Women Need To Stop Hugging At Work And Start Shaking Hands

Romy_and_Michele_s_High_School_ReunionWhen it comes to getting dressed in the morning, men have it easy because they keep things simple: Put on a suit. They keep it similarly simple on the question of hugging or shaking hands at work: Shake hands, always. No muss, no fuss. Ladies, we cannot rule the world until we stop hugging at work.

Shane Snow, cofounder of the “storytelling platform” Contently, has written a brief blog post for Medium about the supreme awkwardness of the workplace hug, especially when it involves a man and a woman.

When he bumps into a male acquaintance, Snow writes, it’s obvious they’re going to shake hands. “I even shake my dad’s hand,” he writes. But:

With females, I feel like I’m trapped between two walls of a deep-space garbage compactor. On the first meeting, we shake hands. Easy. But the next time we cross paths? Is a handshake now too formal (especially if we got along well in the first meeting)? Will a hug be awkward? What if the answer to both is “yes”?! Maybe I am taking too long to react to her “hello” and am starting to look like a robot. Maybe my mental hug-or-handshake calculation is manifesting in a frightening way on my face. Maybe I have something in my teeth. Maybe I should pull the fire alarm, so I can get out of here.

First of all, Shane, it makes me cringe to hear people refer to women as “females.” So stop doing that.

Second of all, I want to dismiss this hug-vs.-handshake thing by saying it should obviously be handshakes always and forever in a work context. I hate the work hug! But the truth is that there is something slightly uncomfortable about shaking hands with someone you’ve met more than a few times. It seems fine when men do it, but I always feel a bit cold doing it myself.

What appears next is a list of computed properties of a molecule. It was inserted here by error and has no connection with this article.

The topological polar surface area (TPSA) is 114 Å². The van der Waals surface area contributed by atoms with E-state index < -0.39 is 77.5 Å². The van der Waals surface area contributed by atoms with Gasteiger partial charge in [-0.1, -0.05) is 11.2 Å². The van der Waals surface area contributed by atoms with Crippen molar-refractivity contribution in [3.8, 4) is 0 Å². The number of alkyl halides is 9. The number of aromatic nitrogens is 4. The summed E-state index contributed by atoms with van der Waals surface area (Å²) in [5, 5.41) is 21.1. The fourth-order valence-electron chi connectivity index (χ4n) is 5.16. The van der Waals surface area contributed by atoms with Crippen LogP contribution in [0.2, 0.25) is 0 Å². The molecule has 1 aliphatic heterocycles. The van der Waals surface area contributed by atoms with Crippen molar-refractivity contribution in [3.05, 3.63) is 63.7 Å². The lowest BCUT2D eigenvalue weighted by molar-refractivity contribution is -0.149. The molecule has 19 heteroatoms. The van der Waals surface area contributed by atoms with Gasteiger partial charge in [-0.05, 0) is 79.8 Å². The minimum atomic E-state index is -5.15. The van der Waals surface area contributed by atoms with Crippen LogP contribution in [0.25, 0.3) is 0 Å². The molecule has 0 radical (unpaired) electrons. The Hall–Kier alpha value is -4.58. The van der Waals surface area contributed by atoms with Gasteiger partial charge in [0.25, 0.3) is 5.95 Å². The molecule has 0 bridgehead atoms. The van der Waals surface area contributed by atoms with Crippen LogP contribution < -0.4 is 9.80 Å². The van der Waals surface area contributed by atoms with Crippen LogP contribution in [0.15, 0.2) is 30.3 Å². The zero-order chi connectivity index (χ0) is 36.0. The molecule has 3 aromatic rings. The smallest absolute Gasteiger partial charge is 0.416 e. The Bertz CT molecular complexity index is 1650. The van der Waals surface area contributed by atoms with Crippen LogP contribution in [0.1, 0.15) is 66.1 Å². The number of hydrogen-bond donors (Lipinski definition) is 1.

So Snow’s problem is legit, and I can think of two ways of addressing it:

1. Everyone needs to get comfortable with hugging at work.

2. Women need to fully embrace the handshake.

Neither option will be comfortable, but I vote for option #2. Shaking hands is more professional, it’s a more clearly understood gesture, and it’s an easier move. Unlike hugging, you don’t have to decide if you’ll lean to the left or the right, use one arm or two, embrace fully or lean awkwardly at the waist. Sure, there are slight variations in handshakes, but it’s 101-level body language stuff compared to the Advanced Senior Seminar that is hugging.

I am not one of those anti-hug crusaders who wants to eliminate touch from all human interactions. I often hug my friends hello and goodbye, I hug my parents. In my junior-high days, the members of my church youth group used to bunch together in something called a “grug” — group hug, yuk yuk — and I never hesitated to squeeze on in. Hugging is great!

The anti-hugging movement is strong in some quarters. In Maryland this spring, one school district banned parents from hugging any child not their own. A principal in New Jersey declared his school a “no hugging school” last year. These hug bans aren’t about awkwardness, but they do emphasize the point that hugging is an intimate touch. Shouldn’t that make us question its place in the office?